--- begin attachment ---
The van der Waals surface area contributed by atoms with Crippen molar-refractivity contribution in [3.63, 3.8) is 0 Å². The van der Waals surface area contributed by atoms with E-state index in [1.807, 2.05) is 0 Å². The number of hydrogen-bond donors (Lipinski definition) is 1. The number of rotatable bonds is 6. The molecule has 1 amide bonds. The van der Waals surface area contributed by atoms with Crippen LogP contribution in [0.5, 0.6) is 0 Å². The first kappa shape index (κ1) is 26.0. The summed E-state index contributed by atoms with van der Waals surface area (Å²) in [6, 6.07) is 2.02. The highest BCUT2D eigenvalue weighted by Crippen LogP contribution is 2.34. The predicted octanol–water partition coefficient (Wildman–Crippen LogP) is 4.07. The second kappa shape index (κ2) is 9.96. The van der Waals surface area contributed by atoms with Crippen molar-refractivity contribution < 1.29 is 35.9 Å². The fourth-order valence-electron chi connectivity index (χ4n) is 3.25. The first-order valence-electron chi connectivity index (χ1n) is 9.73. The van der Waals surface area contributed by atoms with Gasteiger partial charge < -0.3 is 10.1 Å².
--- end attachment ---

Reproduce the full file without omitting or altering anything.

The van der Waals surface area contributed by atoms with Crippen molar-refractivity contribution in [3.63, 3.8) is 0 Å². The van der Waals surface area contributed by atoms with E-state index in [1.807, 2.05) is 0 Å². The number of hydrogen-bond donors (Lipinski definition) is 1. The number of rotatable bonds is 6. The molecule has 1 amide bonds. The van der Waals surface area contributed by atoms with Crippen LogP contribution in [0.5, 0.6) is 0 Å². The first kappa shape index (κ1) is 26.0. The summed E-state index contributed by atoms with van der Waals surface area (Å²) in [6, 6.07) is 2.02. The highest BCUT2D eigenvalue weighted by Crippen LogP contribution is 2.34. The predicted octanol–water partition coefficient (Wildman–Crippen LogP) is 4.07. The second kappa shape index (κ2) is 9.96. The van der Waals surface area contributed by atoms with Crippen molar-refractivity contribution < 1.29 is 35.9 Å². The fourth-order valence-electron chi connectivity index (χ4n) is 3.25. The first-order valence-electron chi connectivity index (χ1n) is 9.73. The van der Waals surface area contributed by atoms with Gasteiger partial charge < -0.3 is 10.1 Å².